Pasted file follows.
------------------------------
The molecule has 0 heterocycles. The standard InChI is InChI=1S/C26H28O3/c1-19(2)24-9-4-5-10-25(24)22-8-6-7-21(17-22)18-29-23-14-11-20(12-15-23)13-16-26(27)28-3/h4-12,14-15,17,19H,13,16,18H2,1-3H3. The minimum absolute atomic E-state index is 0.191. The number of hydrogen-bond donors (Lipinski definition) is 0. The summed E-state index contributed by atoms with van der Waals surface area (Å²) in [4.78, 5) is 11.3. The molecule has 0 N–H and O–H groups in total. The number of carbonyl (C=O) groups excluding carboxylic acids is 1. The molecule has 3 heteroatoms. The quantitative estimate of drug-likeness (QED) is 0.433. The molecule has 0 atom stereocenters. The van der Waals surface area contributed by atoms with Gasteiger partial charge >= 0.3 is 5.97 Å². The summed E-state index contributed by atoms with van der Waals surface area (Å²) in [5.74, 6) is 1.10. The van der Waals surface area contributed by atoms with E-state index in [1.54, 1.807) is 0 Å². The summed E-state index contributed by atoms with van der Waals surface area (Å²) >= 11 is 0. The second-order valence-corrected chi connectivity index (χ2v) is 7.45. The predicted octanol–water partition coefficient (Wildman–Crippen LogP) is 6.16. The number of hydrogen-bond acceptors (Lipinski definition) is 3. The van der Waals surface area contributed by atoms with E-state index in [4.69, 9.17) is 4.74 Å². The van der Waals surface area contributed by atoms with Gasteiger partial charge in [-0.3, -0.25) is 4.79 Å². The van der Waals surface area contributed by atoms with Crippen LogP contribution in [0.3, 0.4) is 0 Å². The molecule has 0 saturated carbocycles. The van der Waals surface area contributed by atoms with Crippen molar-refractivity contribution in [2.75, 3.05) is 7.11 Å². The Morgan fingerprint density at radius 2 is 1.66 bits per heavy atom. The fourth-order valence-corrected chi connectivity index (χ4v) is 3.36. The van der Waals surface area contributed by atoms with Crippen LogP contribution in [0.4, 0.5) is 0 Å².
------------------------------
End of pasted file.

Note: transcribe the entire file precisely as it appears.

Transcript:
The molecule has 0 heterocycles. The standard InChI is InChI=1S/C26H28O3/c1-19(2)24-9-4-5-10-25(24)22-8-6-7-21(17-22)18-29-23-14-11-20(12-15-23)13-16-26(27)28-3/h4-12,14-15,17,19H,13,16,18H2,1-3H3. The minimum absolute atomic E-state index is 0.191. The number of hydrogen-bond donors (Lipinski definition) is 0. The summed E-state index contributed by atoms with van der Waals surface area (Å²) in [4.78, 5) is 11.3. The molecule has 0 N–H and O–H groups in total. The number of carbonyl (C=O) groups excluding carboxylic acids is 1. The molecule has 3 heteroatoms. The quantitative estimate of drug-likeness (QED) is 0.433. The molecule has 0 atom stereocenters. The van der Waals surface area contributed by atoms with Gasteiger partial charge >= 0.3 is 5.97 Å². The summed E-state index contributed by atoms with van der Waals surface area (Å²) in [5.74, 6) is 1.10. The van der Waals surface area contributed by atoms with E-state index in [1.54, 1.807) is 0 Å². The summed E-state index contributed by atoms with van der Waals surface area (Å²) >= 11 is 0. The second-order valence-corrected chi connectivity index (χ2v) is 7.45. The predicted octanol–water partition coefficient (Wildman–Crippen LogP) is 6.16. The number of hydrogen-bond acceptors (Lipinski definition) is 3. The van der Waals surface area contributed by atoms with E-state index in [4.69, 9.17) is 4.74 Å². The van der Waals surface area contributed by atoms with Gasteiger partial charge in [-0.3, -0.25) is 4.79 Å². The van der Waals surface area contributed by atoms with Crippen LogP contribution in [0.3, 0.4) is 0 Å². The molecule has 0 saturated carbocycles. The van der Waals surface area contributed by atoms with Crippen molar-refractivity contribution in [2.75, 3.05) is 7.11 Å². The Morgan fingerprint density at radius 2 is 1.66 bits per heavy atom. The fourth-order valence-corrected chi connectivity index (χ4v) is 3.36. The van der Waals surface area contributed by atoms with Crippen LogP contribution in [0.4, 0.5) is 0 Å².